Now, I also understand people who are gaming fans and spend their time polishing articles. I would not like someone deleting an article I have edited over 1000 times just because it is not as important as another.
I also have this feeling that people from the CVG WikiProject who support gaming articles that are currently under FAC don't spend their time to review other FACs in "boring" topics. Maybe I am wrong, maybe not, but it is my impression that gaming editors help to promote gaming articles, but don't even care about medicine, history or any other FAC. It could be that the editors of other articles are just as the CVG ones I mentioned here, but for some reason I don't have that "feeling". -- ReyBrujo (talk) 20:36, 26 February 2008 (UTC)
Taking myself as an example—and I assume that this is the case for others—I don't review other articles at FAC because my level of expertise is in this area is hugely different to that of others. My experience as an editor comes mainly from editing gaming articles. I'm not making a conscious effort to somehow promote these articles at the expense of others, it's just I don't feel that I'm in position to review others. As an editor, I feel it would be irresponsible of me to make a judgement on the quality of a type of article to which I've had no experience in editing. Ashnard Talk Contribs 21:31, 26 February 2008 (UTC)
What a wonderful message, one that has been sung in the heart of every VG editor who has gone to FA, including me. To be honest though, many of us already know this, it is the rest of the world who doesn't understand. I don't know statistics, but I would be curious how many editors are specialized to one specific area here, and remain in that area their entire wikipedia "career", for lack of a better word. I think that you'll find many who only work on battles, movies, video games, football/soccer clubs, historic figures, towns, etc. and defend their importance just as we do. I guess what I am saying is nobody up top really cares how many VGFA's there are, or something would have changed by now. So we can rant and rave and get all riled up, but at the end of the day how much does it do unless we have a plan for change?--CM (talk) 22:21, 26 February 2008 (UTC)
Responding to Ashnard's comments-
I felt the same way until SandyGeorgia stated in a discussion at FAC, "Why are reviewers tied to the idea they aren't qualified to review certain topics? Anyone can pick out prose, MOS, citation, etc. issues. It's good for uninvolved reviewers to look at articles outside of their usual realm." I got me thinking, "yeah, that's right." Doing so helps me as an editor become better at copy editing and writing articles in general and helps the article sharpen up quality-wise. Some of the most helpful comments I've gotten at FAC are from non-VG members.
So while I may not be the most qualified person to point out a lack of comprehensiveness or accuracy, I can certain look at the formating of references, grammar, image fair use, and MoS issues. Besides, my support/opposition does not mean the article will pass/fail. The FA director ultimately decides which articles meet the criteria, our comments merely help it along. So I say give it shot, what's the worst that'll happen? (Guyinblack25 talk 22:23, 26 February 2008 (UTC))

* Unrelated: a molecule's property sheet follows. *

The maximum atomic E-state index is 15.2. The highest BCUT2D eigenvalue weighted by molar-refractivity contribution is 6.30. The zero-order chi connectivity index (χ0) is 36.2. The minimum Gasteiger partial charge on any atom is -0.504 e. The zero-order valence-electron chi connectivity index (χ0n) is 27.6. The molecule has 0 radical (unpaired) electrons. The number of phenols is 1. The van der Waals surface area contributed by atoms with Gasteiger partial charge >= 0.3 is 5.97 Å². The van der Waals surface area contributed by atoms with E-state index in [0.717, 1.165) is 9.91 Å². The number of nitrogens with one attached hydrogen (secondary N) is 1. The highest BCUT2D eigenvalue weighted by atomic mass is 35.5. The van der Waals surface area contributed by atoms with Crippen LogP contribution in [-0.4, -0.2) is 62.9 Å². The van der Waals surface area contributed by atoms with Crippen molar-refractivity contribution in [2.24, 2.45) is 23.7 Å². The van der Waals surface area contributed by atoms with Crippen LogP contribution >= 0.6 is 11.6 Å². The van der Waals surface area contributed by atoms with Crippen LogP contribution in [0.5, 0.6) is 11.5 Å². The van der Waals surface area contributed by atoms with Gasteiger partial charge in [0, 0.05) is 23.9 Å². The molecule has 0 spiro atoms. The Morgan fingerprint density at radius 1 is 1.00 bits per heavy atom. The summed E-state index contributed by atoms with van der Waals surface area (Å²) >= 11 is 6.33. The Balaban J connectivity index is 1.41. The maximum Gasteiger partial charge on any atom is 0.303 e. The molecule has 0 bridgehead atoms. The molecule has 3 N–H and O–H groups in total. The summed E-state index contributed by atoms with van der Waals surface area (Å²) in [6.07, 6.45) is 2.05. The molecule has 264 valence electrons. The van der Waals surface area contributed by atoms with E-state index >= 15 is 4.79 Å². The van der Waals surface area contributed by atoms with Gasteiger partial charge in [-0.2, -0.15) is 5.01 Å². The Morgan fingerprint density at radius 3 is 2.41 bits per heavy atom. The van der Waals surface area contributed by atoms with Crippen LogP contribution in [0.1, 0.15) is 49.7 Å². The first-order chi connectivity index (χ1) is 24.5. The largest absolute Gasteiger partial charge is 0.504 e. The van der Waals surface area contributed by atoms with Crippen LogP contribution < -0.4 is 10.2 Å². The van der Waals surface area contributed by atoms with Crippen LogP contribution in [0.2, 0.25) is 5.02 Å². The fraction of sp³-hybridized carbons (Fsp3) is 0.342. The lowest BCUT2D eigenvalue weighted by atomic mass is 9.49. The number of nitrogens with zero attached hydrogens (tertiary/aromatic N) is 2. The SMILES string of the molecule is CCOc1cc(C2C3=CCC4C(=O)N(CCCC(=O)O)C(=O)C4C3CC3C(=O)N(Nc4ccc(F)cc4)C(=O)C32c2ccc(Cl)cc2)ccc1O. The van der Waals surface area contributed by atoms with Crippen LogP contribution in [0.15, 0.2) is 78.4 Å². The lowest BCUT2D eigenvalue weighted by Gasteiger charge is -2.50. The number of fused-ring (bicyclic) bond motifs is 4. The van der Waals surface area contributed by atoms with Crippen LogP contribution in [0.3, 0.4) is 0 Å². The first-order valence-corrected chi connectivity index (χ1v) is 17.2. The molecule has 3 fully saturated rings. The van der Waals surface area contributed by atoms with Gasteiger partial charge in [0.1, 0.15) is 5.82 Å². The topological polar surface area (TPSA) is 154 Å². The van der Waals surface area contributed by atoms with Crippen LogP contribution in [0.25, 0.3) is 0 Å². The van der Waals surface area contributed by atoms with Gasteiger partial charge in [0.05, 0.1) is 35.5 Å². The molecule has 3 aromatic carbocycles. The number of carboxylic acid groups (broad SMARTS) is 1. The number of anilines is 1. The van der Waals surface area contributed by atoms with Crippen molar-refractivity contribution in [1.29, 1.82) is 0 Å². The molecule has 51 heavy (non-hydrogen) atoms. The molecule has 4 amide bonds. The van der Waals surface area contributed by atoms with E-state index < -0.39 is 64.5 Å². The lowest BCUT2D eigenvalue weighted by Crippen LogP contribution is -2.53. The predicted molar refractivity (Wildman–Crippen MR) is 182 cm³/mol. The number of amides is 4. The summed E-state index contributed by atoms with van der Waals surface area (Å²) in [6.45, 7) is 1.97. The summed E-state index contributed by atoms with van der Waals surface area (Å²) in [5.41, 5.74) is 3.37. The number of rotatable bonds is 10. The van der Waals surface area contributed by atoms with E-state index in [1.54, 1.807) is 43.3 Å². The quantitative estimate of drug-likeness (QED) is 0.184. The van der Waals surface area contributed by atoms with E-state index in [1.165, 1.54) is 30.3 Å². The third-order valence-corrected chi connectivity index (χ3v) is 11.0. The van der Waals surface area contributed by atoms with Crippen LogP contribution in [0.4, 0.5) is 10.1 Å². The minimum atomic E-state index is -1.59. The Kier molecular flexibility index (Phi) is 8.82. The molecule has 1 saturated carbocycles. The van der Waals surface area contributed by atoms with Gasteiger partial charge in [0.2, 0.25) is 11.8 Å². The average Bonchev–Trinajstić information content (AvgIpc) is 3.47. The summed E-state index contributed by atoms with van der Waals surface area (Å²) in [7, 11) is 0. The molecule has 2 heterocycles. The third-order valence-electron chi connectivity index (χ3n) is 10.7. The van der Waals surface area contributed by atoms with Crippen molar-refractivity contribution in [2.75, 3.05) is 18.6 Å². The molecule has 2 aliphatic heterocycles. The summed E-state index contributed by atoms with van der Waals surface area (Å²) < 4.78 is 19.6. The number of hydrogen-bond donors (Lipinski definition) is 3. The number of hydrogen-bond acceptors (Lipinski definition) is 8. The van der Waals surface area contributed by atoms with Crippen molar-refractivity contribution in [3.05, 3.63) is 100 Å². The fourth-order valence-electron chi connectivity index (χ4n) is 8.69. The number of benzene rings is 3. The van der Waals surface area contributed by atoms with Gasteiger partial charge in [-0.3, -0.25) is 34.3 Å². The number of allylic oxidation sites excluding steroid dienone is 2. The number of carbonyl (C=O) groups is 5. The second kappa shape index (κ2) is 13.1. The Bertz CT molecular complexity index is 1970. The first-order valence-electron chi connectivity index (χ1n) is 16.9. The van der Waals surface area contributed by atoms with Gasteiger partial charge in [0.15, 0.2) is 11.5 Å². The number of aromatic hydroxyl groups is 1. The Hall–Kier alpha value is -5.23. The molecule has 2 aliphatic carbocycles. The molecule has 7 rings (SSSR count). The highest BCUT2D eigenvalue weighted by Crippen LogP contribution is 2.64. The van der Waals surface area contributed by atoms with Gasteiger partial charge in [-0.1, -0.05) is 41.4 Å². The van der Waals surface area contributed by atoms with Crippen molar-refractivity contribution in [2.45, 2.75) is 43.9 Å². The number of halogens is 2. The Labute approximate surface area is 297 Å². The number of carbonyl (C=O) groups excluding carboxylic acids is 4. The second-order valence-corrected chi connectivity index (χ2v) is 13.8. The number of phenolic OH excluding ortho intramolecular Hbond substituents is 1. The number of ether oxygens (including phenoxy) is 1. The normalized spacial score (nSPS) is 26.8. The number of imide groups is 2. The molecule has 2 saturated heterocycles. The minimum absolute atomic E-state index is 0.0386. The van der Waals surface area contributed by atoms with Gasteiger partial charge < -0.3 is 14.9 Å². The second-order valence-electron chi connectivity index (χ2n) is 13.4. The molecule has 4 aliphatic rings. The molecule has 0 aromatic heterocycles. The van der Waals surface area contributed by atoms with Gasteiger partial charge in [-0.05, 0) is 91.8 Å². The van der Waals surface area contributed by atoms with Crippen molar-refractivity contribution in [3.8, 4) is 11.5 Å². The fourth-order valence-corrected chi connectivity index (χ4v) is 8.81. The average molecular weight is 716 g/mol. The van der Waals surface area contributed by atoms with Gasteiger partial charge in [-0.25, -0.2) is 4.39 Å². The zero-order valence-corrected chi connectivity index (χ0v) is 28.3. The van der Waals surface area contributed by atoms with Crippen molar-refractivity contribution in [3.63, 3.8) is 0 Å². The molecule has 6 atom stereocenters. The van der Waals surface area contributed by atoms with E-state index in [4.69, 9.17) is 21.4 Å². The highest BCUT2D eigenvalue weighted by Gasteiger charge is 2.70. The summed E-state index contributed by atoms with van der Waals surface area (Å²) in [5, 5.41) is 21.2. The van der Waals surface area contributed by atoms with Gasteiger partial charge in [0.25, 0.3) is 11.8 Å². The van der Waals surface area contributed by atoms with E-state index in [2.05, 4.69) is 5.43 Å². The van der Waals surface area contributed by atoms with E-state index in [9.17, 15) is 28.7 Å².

Indeed, every little comment helps. I used th peer review articles about anything, until I realized I was not enjoying that. And I felt hypocrite by only working articles I knew when others almost never get feedback just because they are obscure topics. But again, this is just me. -- ReyBrujo (talk) 01:29, 27 February 2008 (UTC)

Maybe I should do this sort of stuff since such things don't require specialised knowledge. However, I still wouldn't be comfortable with casting a judgement. Doing so affirms that I believe an article meets or neglects the criteria, but how could I could know whether such articles are comprehensive, or give enough weight to topics that I know nothing of? If I was predisposed to not giving judgements to such articles, then it would just kind of be a peer review on the FAC page. In that case, maybe I should just drop a note on the talk page. I realise that my editing habits confines me to particular articles and subjects, and I am considering editing articles of a different nature in the future. Of course, I'm not advocating that every editor takes this approach, it's just that I feel uncomforatble with this with 99 percent (estimate) of my mainspace edits at WP:VG. Thanks for the input. Ashnard Talk Contribs 22:43, 26 February 2008 (UTC)

To CM, I started discussion on scheduling things on basis of topic diversity on the request page's talk page, but someone basically said that it'd be impossible to nail down and represent every topic and genre in Wikipedia with missing some bases. My proposal over there was to adopt the policy that having having too much "short-term culture" is a problem just like having too much Eurovision in DYK or narrow articles in ITN. People complain, but then they are encouraged to go write in their subject of interest and help balance it out, like a recruiting tool. Versus hiding the frailty at the cost of disenfranchising editors... ZeaLitY [ DREAM - REFLECT ] 23:08, 26 February 2008 (UTC)